Portal:Aviation/Anniversaries/August 3

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August 3

  • 2009 – Saha Air Lines Flight 124, a Boeing 707-3 J9 C, registration EP-SHK, suffers engine fires in both port engines shortly after take-off from Ahwaz Airport, Iran. The fires are extinguished and a successful two-engine emergency landing is made back at the airport. The aircraft is substantially damaged.
  • 1995 – (Aug 3, 1995 – Aug Ai 16, 1996) Airstan incident was a 1995 international incident involving Russia and the Taliban of Afghanistan. Taliban-controlled planes hijacked a Russian Ilyushin Il-76 plane with seven Russian nationals on board to land not at their Kabul destination but at Taliban-occupied Kandahar. The men were held prisoner for one year before being able to overpower their captors. After restarting their plane they were able to fly to freedom.
  • 1994 – First Jordanian plane to fly over Israeli airspace (King Hussein pilot).
  • 1984 – Terrorists set off a bomb at Madras Airport (MAA), killing 32 people.
  • 1981 – In the United States, Air traffic controllers affiliated with the Professional Air Traffic Controllers Organization walk off the job. President Ronald Reagan ultimately responds on August 5th, by firing those who ignore his order to return to work.
  • 1975 – The Agadir air disaster: an Air Maroc-operated Boeing 707 owned by Royal Jordanian Airlines crashes while on approach to Agadir, Morocco due to pilot error; all 188 on board die in the worst ever accident involving the Boeing 707.
  • 1967 – A USAF de Havilland Canada C-7B Caribou, 62-4161, c/n 99, 'KE' tailcode, of the 459th TAS, 483d TAW, plunges to earth minus its tail from low altitude after being hit by US 155 mm artillery "friendly fire" on approach to Duc Pho Special Forces camp, Vietnam. Three crew killed, pilot Capt. Alan Eugene Hendrickson, co-pilot John Dudley Wiley, and loadmaster TSgt. Zane Aubry Carter. Dramatic photo of plunging aircraft taken by Japanese combat photographer Hiromichi Mine, who was himself killed in the line of duty 5 March 1968 from injuries suffered from a landmine.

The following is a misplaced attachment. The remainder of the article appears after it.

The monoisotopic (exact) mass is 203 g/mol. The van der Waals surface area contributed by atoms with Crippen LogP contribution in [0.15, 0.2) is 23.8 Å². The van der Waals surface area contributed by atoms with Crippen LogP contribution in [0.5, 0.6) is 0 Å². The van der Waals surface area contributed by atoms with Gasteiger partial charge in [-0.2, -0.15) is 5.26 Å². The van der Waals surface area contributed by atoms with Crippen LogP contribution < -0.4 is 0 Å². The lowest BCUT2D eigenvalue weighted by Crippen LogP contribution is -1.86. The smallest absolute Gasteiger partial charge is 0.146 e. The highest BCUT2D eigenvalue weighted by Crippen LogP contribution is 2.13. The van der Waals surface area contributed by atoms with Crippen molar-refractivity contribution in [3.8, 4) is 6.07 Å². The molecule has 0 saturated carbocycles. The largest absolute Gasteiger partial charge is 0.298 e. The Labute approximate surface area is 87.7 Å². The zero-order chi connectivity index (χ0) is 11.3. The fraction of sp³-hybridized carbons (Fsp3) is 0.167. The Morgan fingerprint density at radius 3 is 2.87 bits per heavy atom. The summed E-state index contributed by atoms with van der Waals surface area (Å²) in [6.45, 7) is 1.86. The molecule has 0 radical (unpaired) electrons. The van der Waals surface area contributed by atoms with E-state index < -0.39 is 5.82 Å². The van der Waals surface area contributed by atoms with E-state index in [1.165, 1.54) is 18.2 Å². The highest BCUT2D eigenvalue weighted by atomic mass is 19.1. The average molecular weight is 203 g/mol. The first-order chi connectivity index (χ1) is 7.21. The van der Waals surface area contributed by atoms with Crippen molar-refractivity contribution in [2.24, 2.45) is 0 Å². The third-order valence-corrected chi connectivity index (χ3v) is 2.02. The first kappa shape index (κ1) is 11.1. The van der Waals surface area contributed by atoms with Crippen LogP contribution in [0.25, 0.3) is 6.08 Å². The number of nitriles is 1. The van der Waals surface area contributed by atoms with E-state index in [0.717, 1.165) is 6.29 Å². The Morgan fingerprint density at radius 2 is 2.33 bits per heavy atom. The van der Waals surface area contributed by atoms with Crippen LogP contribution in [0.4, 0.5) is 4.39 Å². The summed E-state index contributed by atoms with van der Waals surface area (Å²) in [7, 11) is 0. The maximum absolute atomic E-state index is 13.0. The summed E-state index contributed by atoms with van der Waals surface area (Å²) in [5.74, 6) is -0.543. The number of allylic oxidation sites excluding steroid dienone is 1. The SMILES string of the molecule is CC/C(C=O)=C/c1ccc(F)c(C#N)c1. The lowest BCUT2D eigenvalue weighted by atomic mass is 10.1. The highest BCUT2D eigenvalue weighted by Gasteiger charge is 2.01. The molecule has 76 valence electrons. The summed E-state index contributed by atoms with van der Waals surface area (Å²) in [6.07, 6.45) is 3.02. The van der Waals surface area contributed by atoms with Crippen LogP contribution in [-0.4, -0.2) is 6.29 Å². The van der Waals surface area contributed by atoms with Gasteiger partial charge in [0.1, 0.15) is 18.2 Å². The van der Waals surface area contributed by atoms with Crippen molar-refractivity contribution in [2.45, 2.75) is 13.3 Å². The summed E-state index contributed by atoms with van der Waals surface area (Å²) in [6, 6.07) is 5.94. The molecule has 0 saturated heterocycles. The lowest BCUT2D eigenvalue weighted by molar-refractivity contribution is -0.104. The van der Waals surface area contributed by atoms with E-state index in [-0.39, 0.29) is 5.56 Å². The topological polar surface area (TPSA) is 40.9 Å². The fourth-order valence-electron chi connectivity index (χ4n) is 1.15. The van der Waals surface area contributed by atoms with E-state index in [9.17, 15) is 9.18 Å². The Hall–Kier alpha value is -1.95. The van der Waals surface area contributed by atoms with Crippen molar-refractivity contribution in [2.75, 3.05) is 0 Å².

• 1966 – The U. S. Navy ends aircraft carrier deployments to Dixie Station off South Vietnam.
  • 1961 – A Royal Canadian Air Force Lancaster aircraft photographed the largest non-nuclear explosion ever conducted at the time, at Suffield Experimental Station in Alberta.
  • 1955 – President Eisenhower signs the Civilian Airport Modernization Bill. The legislation establishes a long-term program of federal government aid toward the construction of airports in the United States.
  • 1947 – A Tushino air parade in Moscow, USSR, presents the newest Soviet jets including among others: Yak-19, La-150, La-156, La-160, Su-9, Su-11.
  • 1940 – Seaplane Clare makes first British passenger flight to the US.
  • 1930 – The Imperial Japanese Navy practices dive bombing for the first time, using fighters to sink the retired protected cruiser Akashi with 4-kg (8.8-lb) practice bombs in Tokyo Bay.
  • 1926 – The Royal Canadian Air Force (RCAF) began operations with Canadian Vickers Vedette flying boats, with a base at Lac du Bonnet, Manitoba.
  • 1921 – Lieutenant John A. Macready of the U. S. Army Air Corps finds a new use for airplanes when he sprays a patch of ground infested with caterpillars. This practice becomes known as crop dusting.
  • 1914 – France and Belgium enter World War I when Germany invades Belgium and declares war on France.
  • 1914 – The Imperial German Navy leases the cargo-passenger ship Answald for conversion into Germany’s first seaplane carrier, SMS Answald, designated Flugzeugmutterschiff I (Airplane Mothership I).
  • 1909 – The Silver Dart, Canada’s first aircraft, crash landed at Petawawa, Ontario.
  • 1904 – In a dirigible named California Arrow, Major Thomas Scott Baldwin carries out the first circular flight by an airship in America at Oakland, California. Powered by a converted motorcycle engine, it is built and dispatched by Glenn Curtiss.
  • 1861 – John La Mountain becomes the first balloonist to use boats for aerial operations in a military conflict. Using the Union tug Fanny, he ascends from its deck to a height of 2,000 ft. to conduct aerial reconnaissance of Confederate forces during America’s Civil War.

References[edit]

  1. ^ "Libya Live Blog: Friday, August 5, 2011  – 19:11". Al Jazeera. 5 August 2011. Retrieved 2 September 2011.